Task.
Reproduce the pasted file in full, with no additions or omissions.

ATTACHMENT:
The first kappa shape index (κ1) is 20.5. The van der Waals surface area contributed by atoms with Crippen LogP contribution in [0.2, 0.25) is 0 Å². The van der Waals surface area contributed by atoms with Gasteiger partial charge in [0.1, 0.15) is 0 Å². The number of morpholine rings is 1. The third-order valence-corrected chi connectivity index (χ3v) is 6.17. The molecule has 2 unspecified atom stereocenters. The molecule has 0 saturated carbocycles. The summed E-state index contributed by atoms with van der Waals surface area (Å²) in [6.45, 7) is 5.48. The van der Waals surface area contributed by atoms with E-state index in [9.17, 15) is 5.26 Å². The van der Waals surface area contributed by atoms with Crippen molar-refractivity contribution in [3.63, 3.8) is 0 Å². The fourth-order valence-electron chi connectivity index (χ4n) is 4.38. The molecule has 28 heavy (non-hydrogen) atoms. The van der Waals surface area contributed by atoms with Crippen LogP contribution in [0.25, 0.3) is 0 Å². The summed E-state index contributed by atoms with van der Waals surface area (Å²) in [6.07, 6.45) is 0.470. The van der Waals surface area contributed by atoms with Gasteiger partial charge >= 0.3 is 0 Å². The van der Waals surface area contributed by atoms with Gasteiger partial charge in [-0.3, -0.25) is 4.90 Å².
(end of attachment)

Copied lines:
The first kappa shape index (κ1) is 20.5. The van der Waals surface area contributed by atoms with Crippen LogP contribution in [0.2, 0.25) is 0 Å². The van der Waals surface area contributed by atoms with Gasteiger partial charge in [0.1, 0.15) is 0 Å². The number of morpholine rings is 1. The third-order valence-corrected chi connectivity index (χ3v) is 6.17. The molecule has 2 unspecified atom stereocenters. The molecule has 0 saturated carbocycles. The summed E-state index contributed by atoms with van der Waals surface area (Å²) in [6.45, 7) is 5.48. The van der Waals surface area contributed by atoms with E-state index in [9.17, 15) is 5.26 Å². The van der Waals surface area contributed by atoms with Crippen molar-refractivity contribution in [3.63, 3.8) is 0 Å². The fourth-order valence-electron chi connectivity index (χ4n) is 4.38. The molecule has 28 heavy (non-hydrogen) atoms. The van der Waals surface area contributed by atoms with Crippen LogP contribution in [0.25, 0.3) is 0 Å². The summed E-state index contributed by atoms with van der Waals surface area (Å²) in [6.07, 6.45) is 0.470. The van der Waals surface area contributed by atoms with Gasteiger partial charge >= 0.3 is 0 Å². The van der Waals surface area contributed by atoms with Gasteiger partial charge in [-0.3, -0.25) is 4.90 Å².